A Short History Of The Zipper
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Is there any gadget that is taken for granted more than the zipper? Zippers are everywhere: in clothing, pillows, purses, luggage, slipcovers, coats, hats, and more. Zippers are available in all colors and sizes. Zippers are so commonplace that we don’t even think about them- unless, of course, they get stuck.
So where and how did the first zipper come to be? We thought a brief history of the zipper might be fun to share with you.
The first patent for an "Automatic, Continuous Clothing Closure" was issued in 1851 to Elias Howe, the inventor of the sewing machine. But apparently Howe never marketed his idea. If he had, perhaps instead of the zipper we might be referring to the Howe today.
But happily the idea for a new type of closure didn’t stop with Howe. Some 42 years later, Whitcomb Judson patented and marketed a “Clasp Locker”, a hook-and-eye shoe fastener; and he launched a company to manufacture the new gadget. Sadly Judson’s idea never got off the ground even after it’s public debut at the 1893 Chicago World’s Fair.
It wasn’t until 1913 that the modern zipper came into being thanks to Gideon Sundback, the head designer for Universal Fastener Company in NJ. Sunback increased the number of fastening elements (teeth) and introduced two rows of facing teeth with a slide that closed the teeth together. He also invented the machinery to produce the zipper. The patent for his “Separable Fastener” was issued in 1917.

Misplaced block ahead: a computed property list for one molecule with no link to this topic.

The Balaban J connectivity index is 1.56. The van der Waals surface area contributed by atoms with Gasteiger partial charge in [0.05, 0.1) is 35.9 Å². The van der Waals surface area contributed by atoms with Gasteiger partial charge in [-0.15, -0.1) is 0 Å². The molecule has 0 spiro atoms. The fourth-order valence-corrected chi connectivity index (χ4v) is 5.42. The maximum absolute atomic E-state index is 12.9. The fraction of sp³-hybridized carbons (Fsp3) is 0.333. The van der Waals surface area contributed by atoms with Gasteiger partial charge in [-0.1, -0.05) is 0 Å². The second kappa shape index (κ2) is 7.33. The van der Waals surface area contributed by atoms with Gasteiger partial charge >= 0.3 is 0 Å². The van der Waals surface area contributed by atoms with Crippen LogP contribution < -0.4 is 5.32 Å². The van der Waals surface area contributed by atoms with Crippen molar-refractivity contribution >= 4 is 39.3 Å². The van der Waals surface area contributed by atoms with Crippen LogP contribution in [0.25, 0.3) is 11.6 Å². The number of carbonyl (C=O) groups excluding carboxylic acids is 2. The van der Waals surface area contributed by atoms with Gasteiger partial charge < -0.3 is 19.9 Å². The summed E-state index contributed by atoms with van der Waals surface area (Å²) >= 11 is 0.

B.F. Goodrich was an early adaptor of the zipper, using it on their rubber boots. Goodrich was the first to refer to the new closure as a zipper (which likely came from the sound of the fastener closing and opening) and the name stuck ever after.
Now you would have thought that the garment industry would have seen the possibilities in the new zipper, but that wasn’t the case. It wasn’t until the 1930s that zippers began to come into use on children’s clothing in an apparent effort to teach self-reliance by making it possible for them to dress themselves.
But it was the canny French who saw the possibilities of using the zipper on clothing, first on men’s trousers. There ensured the Battle of the Fly in 1937 and, happily, buttons lost. The zipper on trousers was marketed as a way of avoiding “embarrassing disarray.”
There have been a few modern improvements, but essentially the zipper of today isn’t all that different from the one patented in 19717. Other materials such as plastic have come into use and of course there’s the invisible zipper where the teeth are hidden. And today we have waterproof zippers thanks to those developed for the space program. But likely the best change was the introduction of zippers that can open and close at both ends such as those we use today on jackets.
I hope you have enjoyed our brief history of the zipper!
By Florence Dove Google